Gay Marriage debate at sunstone
I thought this blog post about Gay Marriage on The Rains Came Down was quite excellent and reflects what I’ve been feeling about Gay Marriage lately. (Though I think she is a bit more conservative on the issue then I am as I do think that since the Supreme Courts Loving V. Virginia decision that Marriage is considered a fundamental civil right on par with voting for instance.) At one point I was an ardent Gay Marriage supporter and remained so even after I joined the church. This is an issue that I’ve gradually moderated and become more conservative on particularly because of some of the vicious rhetoric by Gay Rights Activists. The viciousness and pettiness of boycotting efforts against individual small contributors to Prop 8 was reprehensible.
I attended a panel at Sunstone entitled SAME-GENDER MARRIAGE & RELIGIOUS FREEDOM: A CALL TO QUIET CONVERSATIONS AND PUBLIC DEBATES by REV. DR. C. WELTON GADDY of the Interfaith Alliance. I found his talk solid for the most part but somewhat flawed. Gaddy argued first of all that we should treat Gay Marriage as if its purely a legal issue and take religion out of it altogether. This is of course a common argument for those favoring Gay Marriage because taking religion out of the issue altogether almost invariably favors Gay Marriage. Yet, when in dialogue with other individuals we can not merely expect them to drop their most deeply held values. Gaddy speaks about the importance of dialogue with those that disagree with him, but also describes the pro-gay marriage side as on the side of the constitution and the right side of history while describing those opposed as backwards and opposed to the constitution. This rhetoric is not inviting to dialogue. A true commitment to dialogue would mean building first on where we can find common ground. Most Americans support Civil Unions with full marriage rights granted to gay couples. Most Americans oppose discrimination and other forms of hatred (though tempered by the rights of religious individuals to preserve their values). In my view these are the things that should be fought for rather than taking a divisive strategy of forcing Gay Marriage onto a population that does not support it and is not ready for it.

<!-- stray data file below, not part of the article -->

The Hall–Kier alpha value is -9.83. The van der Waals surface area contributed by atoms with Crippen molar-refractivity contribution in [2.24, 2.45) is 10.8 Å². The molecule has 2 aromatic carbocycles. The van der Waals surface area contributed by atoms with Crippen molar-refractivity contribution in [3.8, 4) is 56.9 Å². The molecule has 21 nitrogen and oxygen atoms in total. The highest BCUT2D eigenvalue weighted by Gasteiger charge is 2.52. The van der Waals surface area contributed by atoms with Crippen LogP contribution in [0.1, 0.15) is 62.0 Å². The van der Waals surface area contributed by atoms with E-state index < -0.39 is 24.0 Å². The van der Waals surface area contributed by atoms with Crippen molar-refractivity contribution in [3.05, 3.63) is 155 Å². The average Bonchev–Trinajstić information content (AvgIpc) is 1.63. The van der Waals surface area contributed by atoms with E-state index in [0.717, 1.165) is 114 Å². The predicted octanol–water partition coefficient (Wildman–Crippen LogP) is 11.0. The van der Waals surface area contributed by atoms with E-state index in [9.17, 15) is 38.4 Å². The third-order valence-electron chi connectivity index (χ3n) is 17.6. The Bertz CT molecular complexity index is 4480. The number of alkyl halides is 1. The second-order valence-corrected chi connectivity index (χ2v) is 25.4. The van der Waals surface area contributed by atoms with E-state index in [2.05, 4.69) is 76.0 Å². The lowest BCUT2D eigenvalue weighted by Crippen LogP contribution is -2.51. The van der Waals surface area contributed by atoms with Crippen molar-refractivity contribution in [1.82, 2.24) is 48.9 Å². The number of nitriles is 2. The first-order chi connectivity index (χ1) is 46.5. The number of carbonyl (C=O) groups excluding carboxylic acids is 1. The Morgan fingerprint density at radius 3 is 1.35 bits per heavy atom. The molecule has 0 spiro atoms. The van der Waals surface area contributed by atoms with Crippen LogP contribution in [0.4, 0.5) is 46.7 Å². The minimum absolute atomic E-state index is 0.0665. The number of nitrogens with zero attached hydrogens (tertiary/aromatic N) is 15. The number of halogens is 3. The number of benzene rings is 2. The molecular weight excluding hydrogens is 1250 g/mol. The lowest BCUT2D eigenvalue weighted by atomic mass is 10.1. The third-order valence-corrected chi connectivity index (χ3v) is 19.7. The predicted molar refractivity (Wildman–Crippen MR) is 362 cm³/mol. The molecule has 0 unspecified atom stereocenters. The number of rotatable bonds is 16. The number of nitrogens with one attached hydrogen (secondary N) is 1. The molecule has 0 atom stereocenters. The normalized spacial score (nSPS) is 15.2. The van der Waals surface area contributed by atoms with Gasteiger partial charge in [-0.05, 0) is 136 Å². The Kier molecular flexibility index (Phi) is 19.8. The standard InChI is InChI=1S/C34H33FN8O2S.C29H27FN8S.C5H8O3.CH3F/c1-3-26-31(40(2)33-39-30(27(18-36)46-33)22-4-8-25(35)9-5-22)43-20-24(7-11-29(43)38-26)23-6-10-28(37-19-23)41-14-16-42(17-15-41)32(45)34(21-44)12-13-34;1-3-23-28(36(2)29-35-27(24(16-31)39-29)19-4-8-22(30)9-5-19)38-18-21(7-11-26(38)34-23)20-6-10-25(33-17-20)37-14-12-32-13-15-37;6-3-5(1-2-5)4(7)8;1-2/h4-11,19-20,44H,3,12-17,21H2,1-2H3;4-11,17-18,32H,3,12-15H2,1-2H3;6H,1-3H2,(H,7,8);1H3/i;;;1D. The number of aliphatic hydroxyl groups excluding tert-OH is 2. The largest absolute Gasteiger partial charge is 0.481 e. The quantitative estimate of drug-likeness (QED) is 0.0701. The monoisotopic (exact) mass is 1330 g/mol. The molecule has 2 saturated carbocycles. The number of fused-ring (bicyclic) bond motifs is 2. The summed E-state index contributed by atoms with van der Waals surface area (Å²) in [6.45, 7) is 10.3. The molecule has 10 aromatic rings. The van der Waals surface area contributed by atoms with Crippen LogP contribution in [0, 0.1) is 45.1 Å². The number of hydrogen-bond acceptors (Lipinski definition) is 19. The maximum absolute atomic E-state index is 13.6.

Gaddy also advanced the disconcerting argument that that Gay Marriage will have NO impact on religious freedom. Certainly much of the rhetoric in the Prop 8 campaign was inaccurate and even flat out fraudulent. The church will certainly not be required to perform gay temple marriages. Yet, there are significant legal consequences involved. Already in places that allow commitment ceremonies or civil unions, individuals have been sued for trying to exercise their moral values and refuse to take photographs, for instance. Orthodox Jewish School Yeshiva University has been required to opened up its married dorms to gay couples. There are many other similar cases. It may be that we can decide that the rights of gay couples to marry outweigh these harms, or that religious conscience rights can be protected even as we promote Gay Marriage, but it is disingenuous to suggest that there are no relevant rights issues. Gaddy’s Interfaith Alliance is an organization that has stood up for religious freedom in such areas and that is commendable. Yet, making it seem like there are no relevant issues is deceptive at best.
I’ve also recently begun reading the extensive debate between Stanley Kurtz of the Weekly Standard who argues that Gay Marriage and a range of other factors contributed to the death of marriage as we know it in parts of Europe, and Andrew Sullivan who has for a very long time championed the conservative case for Gay Marriage. I find this debate fascinating and not at all resolved or clear in favor of Gay Marriage.
Another key empirical question for me is whether legalized Gay Marriage and increased acceptance for homosexuality merely takes already openly Gay People out of a more promiscuous lifestyle and puts them into monogamous and more stable families, or whether this acceptance will lead more people that are marginally attracted to males (Probably true bisexuals) to choose to enter into gay relationships rather than equally fulfilling heterosexual ones. I think that practically if we are dealing with a fixed population of Gay individuals then marriage is a far more ideal state. However, it does not seem that we have any good way to empirically measure this question. It seems that this is a worthwhile question to be asked.
My personal belief is that for those men not of our church that are attracted to males and can not develop meaningful relationships with those of the opposite sex, that it may be better for them to enter into a loving stable monogamous relationship with a gay partner. Clearly, they can gain many of the benefits of maturity, dedication and perspective that we can in heterosexual relationships. Yet, the questions remains of the impact of that acceptance on the marginal case as well as the impact on the growth of the church and our missionary work. My view on the topic rests and falls on the strength or weakness of the conservative case for gay marriage.
I think this post conveys some of my uncertainty over the topic. I am uncomfortable with the labeling of people of conscience as bigots and homophobes. I am sick of the lack of effort to build consensus on common ground and to efforts to punish and smear those that disagree. I think there are valid empirical question that could sway my view towards either side but I’ve not seen convincing evidence. I think Gay Marriage is likely inevitable but I don’t think states that oppose it should be forced into it. Instead, the change must come gradually as states adopt Gay Marriage and we watch the impact over time.